The quality of rings flattened with tongs is far higher. Based on my examination of dozens of authentic pieces in museums around the world there's no doubt in my mind that tongs or some other form of die were used most of the time. I've found no definite evidence for hammer flattening although it's very likely it was also used in some cases. The rings still require annealing between every step. Similarly there's not much serious debate between drifting and punching. Drifting is far easier and yields much stronger rings. Most of the authentic pieces I've examined were drifted where the process could be determined at all. As a rule of thumb welding is approx 4x faster than riveting for me, but I'm not very practiced at riveting. In any case welded rings are slightly stronger and more consistent. If you want historical accuracy though riveted is the way to go.
  10. lorenzo

    New to this looking for pointers

    Well I agree with Rob, no polishing compound for anodized Al, just some dry walnut or corncob. Rice or even sawdust works in a pinch too. If the factory finish isn't shiny enough the best bet is probably to try an automotive wax or other sealing agent rather than attempting to alter the anodized layer but either way is not ideal. Water is necessary for aggressive tumbling, it acts as your solvent and working fluid. The detergent is there as a surfactant to break surface tension and polarize all the little bits of contaminants. Remember that it's not just a physical process but an electrochemical one as well. In fact, the best finish I've ever achieved on mail was by ultrasonic cleaning and then electropolishing. The result was mirror finish rings but it's slow and limited to small batches. Ceramic media is generally not cost effective for what I do. I've used it in the past for jewelry and it worked well, but the amount you need to fill a 50 gallon tumbler like mine is ridiculous. Not to mention the man hours and logistical issues involved in separating hundreds of lbs of media from a similar weight of mail, it's a huge PITA. Pin shot is easier to separate and less costly but I find as long as the rings are pre-woven they burnish each other in all the necessary nooks and crannies. I do use it for the odd time that I'm tumbling preclosed loose rings. Deburring is all about the impact energy, you have to knock loose the oxides and peen down the metal projections. You can also add shot as ballast to small pieces for extra energy. Mason jars work for small stuff, light burrs or soft metals but the jar will break eventually so wrap it in fiber tape first to save your hands. For the worst burrs like welded or riveted stuff ceramic media in a rotary tumbler works well, it might be the best option for hobbyists doing small batches but the industry standard is acid.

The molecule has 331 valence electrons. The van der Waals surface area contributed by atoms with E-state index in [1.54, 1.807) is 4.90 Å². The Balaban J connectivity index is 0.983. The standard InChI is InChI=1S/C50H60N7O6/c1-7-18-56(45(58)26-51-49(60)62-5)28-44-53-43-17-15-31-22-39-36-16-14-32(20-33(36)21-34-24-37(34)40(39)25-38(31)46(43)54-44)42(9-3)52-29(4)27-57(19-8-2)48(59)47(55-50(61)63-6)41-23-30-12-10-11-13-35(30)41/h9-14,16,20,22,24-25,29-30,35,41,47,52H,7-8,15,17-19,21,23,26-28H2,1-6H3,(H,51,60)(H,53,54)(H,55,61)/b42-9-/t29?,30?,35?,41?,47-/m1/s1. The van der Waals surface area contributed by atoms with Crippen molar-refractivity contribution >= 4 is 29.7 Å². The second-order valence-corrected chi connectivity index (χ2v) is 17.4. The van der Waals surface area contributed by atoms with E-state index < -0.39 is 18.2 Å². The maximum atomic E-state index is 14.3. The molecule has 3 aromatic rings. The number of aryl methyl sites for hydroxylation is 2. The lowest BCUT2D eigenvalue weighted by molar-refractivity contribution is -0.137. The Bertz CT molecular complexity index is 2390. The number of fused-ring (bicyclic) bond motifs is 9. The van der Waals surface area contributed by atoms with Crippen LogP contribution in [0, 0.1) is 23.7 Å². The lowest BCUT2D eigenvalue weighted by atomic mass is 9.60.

11. lorenzo

    New to this looking for pointers

    Tumbling is pretty much necessary for finishing mail, but what you use depends on the metal you're working with and what you're trying to achieve. Walnut shells in a vibratory tumbler will absorb oils and brighten up the finish a bit but if you want to really shine it up you'll need to add polishing compound. If you want to knock off burrs and smooth closures you'll need either an abrasive grit or move to a rotary process to get more burnishing action. Welded or riveted stuff requires a pretty aggressive acid or abrasive to remove oxides.
  12. lorenzo

    NHL Edmonton Oilers Beer Tab Chainmail Armour!!!

    Looks good. Shouldn't the name be MESSIER though?
  13. lorenzo

    Seeing what works for others

    They've definitely got the low end of the market covered. The high end of the market is pretty well covered by people like myself, knuut, mithrilweaver and Erik Schmid. That leaves the mid range market, which is where most hobbyists land and is more often about DIY projects than retail sales.
  14. lorenzo

    Seeing what works for others

    In my experience it's much easier to make a living with the jewelry side but I find the armour more rewarding. You'd have to get very good at armouring to compete with the options that are already out there.
  15. lorenzo

    Other types of armor

    The socks are for lumberjacks, keeps them from splitting their feet in half with an errant axe stroke.